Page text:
Sanders has a strong base, and it's serving him well in a split field. Sanders built up a base of fervent supporters in 2016, resulting in packed rallies and loud cheering at cattle call events like the McIntyre-Shaheen dinner in downtown Manchester. He's leading the pack in New Hampshire polls at 27%, and will quite likely build on that lead on Super Tuesday. His supporters are loyal and working hard for him, and they keep on donating money.
But there are good reasons to believe he's struggling to build on that base. It's tough to tell in New Hampshire, where Sanders has been a known entity for decades — coming from right next door in Vermont — which may explain the "eh, Bernie" response you get from people who aren't his base voters. But he's had a long four years to make his case, and it's getting harder to feel that the revolution is starting any minute now. Still, in a split field, he may be able to pull out a win, since no one else seems to be consolidating the rest of the voters.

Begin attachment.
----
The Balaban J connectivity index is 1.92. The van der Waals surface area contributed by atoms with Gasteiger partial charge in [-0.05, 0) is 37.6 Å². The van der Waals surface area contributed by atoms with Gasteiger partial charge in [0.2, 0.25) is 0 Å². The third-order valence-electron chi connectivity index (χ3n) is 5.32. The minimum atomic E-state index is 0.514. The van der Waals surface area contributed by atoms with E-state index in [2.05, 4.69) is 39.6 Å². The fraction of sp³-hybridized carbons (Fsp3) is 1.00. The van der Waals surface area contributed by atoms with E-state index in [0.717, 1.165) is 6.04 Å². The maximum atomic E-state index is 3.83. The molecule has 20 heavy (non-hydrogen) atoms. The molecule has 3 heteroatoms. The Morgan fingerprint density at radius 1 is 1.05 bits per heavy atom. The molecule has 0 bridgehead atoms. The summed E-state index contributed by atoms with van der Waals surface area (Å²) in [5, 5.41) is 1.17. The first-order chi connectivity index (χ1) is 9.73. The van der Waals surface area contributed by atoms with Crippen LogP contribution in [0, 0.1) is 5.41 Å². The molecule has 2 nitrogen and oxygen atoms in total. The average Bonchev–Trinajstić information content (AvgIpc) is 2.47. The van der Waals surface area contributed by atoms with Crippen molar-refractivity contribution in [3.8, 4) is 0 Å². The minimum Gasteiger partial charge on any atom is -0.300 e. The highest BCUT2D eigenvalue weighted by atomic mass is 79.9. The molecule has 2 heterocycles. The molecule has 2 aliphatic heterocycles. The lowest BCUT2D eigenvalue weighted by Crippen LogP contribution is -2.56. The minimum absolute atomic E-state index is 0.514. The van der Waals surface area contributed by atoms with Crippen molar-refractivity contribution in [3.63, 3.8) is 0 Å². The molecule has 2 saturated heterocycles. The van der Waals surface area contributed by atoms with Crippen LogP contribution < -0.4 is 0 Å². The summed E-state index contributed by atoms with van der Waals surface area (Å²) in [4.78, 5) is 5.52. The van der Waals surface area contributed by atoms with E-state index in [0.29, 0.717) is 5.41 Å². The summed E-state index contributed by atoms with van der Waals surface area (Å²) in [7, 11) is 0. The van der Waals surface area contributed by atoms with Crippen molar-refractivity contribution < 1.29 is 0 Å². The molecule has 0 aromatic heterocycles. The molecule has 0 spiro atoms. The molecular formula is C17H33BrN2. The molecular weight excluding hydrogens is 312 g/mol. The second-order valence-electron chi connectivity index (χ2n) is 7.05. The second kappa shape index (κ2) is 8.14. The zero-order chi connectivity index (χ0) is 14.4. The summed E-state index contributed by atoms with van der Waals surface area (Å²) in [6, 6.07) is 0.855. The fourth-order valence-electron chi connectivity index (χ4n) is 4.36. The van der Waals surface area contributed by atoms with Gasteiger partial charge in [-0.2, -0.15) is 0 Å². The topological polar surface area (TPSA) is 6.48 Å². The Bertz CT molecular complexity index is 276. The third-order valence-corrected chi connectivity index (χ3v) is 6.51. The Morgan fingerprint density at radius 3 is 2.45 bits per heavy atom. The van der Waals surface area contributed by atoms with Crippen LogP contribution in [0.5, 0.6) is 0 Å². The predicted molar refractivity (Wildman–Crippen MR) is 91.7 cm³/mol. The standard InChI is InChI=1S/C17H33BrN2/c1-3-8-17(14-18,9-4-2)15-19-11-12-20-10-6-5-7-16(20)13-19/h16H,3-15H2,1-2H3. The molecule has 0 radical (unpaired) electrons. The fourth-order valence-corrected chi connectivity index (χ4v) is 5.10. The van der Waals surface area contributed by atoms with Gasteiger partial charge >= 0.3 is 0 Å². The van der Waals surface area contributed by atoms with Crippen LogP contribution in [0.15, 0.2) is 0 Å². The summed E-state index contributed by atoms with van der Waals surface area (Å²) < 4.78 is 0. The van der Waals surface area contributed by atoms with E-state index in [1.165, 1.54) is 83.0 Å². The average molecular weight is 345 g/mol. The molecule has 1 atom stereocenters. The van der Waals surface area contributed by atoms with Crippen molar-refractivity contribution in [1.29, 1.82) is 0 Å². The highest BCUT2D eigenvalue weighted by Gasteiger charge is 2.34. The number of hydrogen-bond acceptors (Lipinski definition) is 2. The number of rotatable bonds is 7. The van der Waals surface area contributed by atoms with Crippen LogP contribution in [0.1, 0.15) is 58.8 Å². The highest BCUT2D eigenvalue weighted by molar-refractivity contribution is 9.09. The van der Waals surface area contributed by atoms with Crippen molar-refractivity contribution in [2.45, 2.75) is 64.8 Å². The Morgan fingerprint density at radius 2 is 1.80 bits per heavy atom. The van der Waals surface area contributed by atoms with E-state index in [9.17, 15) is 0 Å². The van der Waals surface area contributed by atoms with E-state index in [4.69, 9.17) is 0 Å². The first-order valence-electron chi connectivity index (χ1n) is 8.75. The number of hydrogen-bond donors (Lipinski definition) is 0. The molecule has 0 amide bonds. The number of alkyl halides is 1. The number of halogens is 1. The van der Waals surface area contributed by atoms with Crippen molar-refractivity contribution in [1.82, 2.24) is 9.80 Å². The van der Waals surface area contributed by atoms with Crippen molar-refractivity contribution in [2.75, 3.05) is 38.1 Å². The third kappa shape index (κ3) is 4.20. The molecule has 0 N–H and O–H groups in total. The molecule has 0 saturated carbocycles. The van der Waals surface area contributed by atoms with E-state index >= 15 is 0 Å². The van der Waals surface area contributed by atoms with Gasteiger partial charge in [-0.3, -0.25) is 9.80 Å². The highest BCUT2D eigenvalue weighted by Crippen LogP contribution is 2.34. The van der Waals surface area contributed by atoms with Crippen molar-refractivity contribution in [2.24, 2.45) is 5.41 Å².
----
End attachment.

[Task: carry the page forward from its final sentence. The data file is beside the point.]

There's no need to panic about beating Trump if that happens, however. Sanders is a great speaker. People respond positively to him, even if they're not huge fans. He's funny and sharp and rarely misses a beat. So I do think he'll be a strong general election candidate, especially if some of his more aggressive supporters can learn to tone it down.